#include <sys/socket.h>
    #include <netinet/in.h>
    #include <sys/wait.h>
    #include <signal.h>
    #include <netdb.h>
    #include <unistd.h>
    #include <string.h>
    
    /* sigaction server */
    
    void sigchld_handler(int signo);
    
    int main(void)
    {
        struct sockaddr_in sAddr = {0};
        struct sigaction san;
        int listensock;
        int newsock;
        char buffer[25];
        int result;
        int nread;
        int pid;
        int val;
        
        memset(&san,0,sizeof(san));
        san.sa_handler = sigchld_handler;
       
        listensock = socket(AF_INET, SOCK_STREAM, IPPROTO_TCP);
    
        val = 1;
        result = setsockopt(listensock, SOL_SOCKET, SO_REUSEADDR, &val, sizeof(val));
        if (result < 0) 
        {
            perror("server2");
            return 0;
        }
    
        sAddr.sin_family = AF_INET;
        sAddr.sin_port = htons(1972);
        sAddr.sin_addr.s_addr = INADDR_ANY;
    
        result = bind(listensock, (struct sockaddr *) &sAddr, sizeof(sAddr));
        if (result < 0) 
        {
            perror("server2");
            return 0;
        }
    
        result = listen(listensock, 5);
        if (result < 0) 
        {
            perror("server2");
            return 0;
        }
    
        sigaction(SIGCHLD,&san,NULL);
        while (1) 
        {
            newsock = accept(listensock, NULL, NULL);
            if ((pid = fork()) == 0) 
            {
                printf("child process %i created.\n", getpid());
                close(listensock);
    
                nread = recv(newsock, buffer, 25, 0);
                buffer[nread] = '\0';
                printf("%s\n", buffer);
                send(newsock, buffer, nread, 0);
                close(newsock);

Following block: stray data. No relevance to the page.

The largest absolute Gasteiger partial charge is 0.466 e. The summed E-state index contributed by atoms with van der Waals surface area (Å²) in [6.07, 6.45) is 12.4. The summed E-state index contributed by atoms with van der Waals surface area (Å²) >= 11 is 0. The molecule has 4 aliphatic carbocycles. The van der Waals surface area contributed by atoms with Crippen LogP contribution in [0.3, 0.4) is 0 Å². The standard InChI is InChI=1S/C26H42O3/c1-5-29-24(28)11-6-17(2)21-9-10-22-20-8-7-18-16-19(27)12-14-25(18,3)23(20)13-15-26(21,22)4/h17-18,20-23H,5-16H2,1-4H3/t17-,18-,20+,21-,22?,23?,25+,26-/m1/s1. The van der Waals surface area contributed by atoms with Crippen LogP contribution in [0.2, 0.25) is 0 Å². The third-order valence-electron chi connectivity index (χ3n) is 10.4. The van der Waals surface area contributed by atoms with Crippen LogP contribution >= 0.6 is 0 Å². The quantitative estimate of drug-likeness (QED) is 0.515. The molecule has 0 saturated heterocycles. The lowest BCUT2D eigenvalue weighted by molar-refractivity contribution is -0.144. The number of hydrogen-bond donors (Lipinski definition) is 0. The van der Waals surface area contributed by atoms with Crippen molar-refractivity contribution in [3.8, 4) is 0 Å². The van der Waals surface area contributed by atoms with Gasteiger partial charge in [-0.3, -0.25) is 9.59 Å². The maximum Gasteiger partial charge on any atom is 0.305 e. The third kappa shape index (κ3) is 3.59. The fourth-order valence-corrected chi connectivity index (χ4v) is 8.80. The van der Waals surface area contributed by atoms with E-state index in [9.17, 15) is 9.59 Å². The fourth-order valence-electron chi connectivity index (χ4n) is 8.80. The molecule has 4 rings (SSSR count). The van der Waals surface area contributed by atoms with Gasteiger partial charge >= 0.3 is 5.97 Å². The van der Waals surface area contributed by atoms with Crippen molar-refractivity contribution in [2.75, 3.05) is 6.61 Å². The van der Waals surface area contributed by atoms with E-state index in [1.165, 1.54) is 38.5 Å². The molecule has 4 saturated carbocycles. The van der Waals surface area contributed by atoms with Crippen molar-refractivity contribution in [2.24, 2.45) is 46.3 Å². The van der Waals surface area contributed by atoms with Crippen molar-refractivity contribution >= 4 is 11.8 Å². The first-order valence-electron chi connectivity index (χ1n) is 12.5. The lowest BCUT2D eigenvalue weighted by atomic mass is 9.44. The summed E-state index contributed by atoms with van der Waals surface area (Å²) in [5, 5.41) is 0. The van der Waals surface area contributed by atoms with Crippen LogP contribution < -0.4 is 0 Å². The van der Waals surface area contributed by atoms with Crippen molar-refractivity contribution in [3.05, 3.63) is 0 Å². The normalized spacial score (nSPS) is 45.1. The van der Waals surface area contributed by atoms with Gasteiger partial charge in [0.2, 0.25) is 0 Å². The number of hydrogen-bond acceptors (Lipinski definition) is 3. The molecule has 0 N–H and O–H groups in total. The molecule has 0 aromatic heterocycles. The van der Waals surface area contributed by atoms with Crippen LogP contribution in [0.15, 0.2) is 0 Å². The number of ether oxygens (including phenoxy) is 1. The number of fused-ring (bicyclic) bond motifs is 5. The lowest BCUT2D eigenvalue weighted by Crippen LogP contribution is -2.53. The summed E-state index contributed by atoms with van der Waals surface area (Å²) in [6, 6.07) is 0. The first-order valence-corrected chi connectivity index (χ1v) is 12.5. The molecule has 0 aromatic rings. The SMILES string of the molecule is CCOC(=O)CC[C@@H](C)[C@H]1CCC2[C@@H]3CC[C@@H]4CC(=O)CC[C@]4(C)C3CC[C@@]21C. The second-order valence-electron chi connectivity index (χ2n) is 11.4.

printf("child process %i finished.\n", getpid());
                exit(0);
            }
    
            close(newsock);
        }
    }
    
    void sigchld_handler(int signo)
    {
        while (waitpid(-1, NULL, WNOHANG) > 0);
    }

  2. #2
    - - - - - - - - oogabooga's Avatar
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    I can't see anything specific to the sigaction-using server as opposed to the signal-using server that would cause the difference. However:


    In the client:

    * You aren't handling fork errors (returns -1).

    * You're only waiting for the first child. Try
    Code:
      for (x = 0; x < nchildren; x++)
          if (wait(NULL) == -1)
              // error
    * In snprintf, you pass 128 as the size of the buffer, but it's only 25.


    In both servers:

    * If you want to receive a max of 25 bytes and then zero-terminate it you need to make your buffer 26 bytes.

    * Why are you using the WNOHANG option in waitpid and then spinning? It's far more efficient to pass in 0 and let the system function do the waiting. Also, you should be checking for a possible error (-1) return.


    I suggest you make the buffer a little bigger; it's rather a tight fit.
    The cost of software maintenance increases with the square of the programmer's creativity. - Robert D. Bliss

  3. #3
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    oogabooga has lots of good advice you should follow

    First off, this code is dangerous:
    Code:
    nread = recv(newsock, buffer, 25, 0);
    buffer[nread] = '\0';
    If recv returns -1 there, you have a buffer underrun. If it returns 25 (all the data you asked for), you have a buffer overrun. Either way, you're accessing memory you don't own, which results in undefined behavior, allowing anything to happen. This is not your problem, but it is related.

    It may sound mean, but the root of your problem is sloppy code that just assumes certain functions work. Always make sure you check the return value of all the functions you use (sigaction, accept, send, recv, etc). Print out a useful error message (perror or errno+strerror) and act appropriately (exit, continue, etc). Read the man pages thoroughly for every function you use (sections 2 and 3 of the man pages), and for general info (section 7). Read about what causes them to fail, what they return when they fail and what to do about it. If accept fails and returns -1 (perhaps because it was interrupted by a signal), you still fork a child process and pretend everything is OK, even though there is no client to deal with.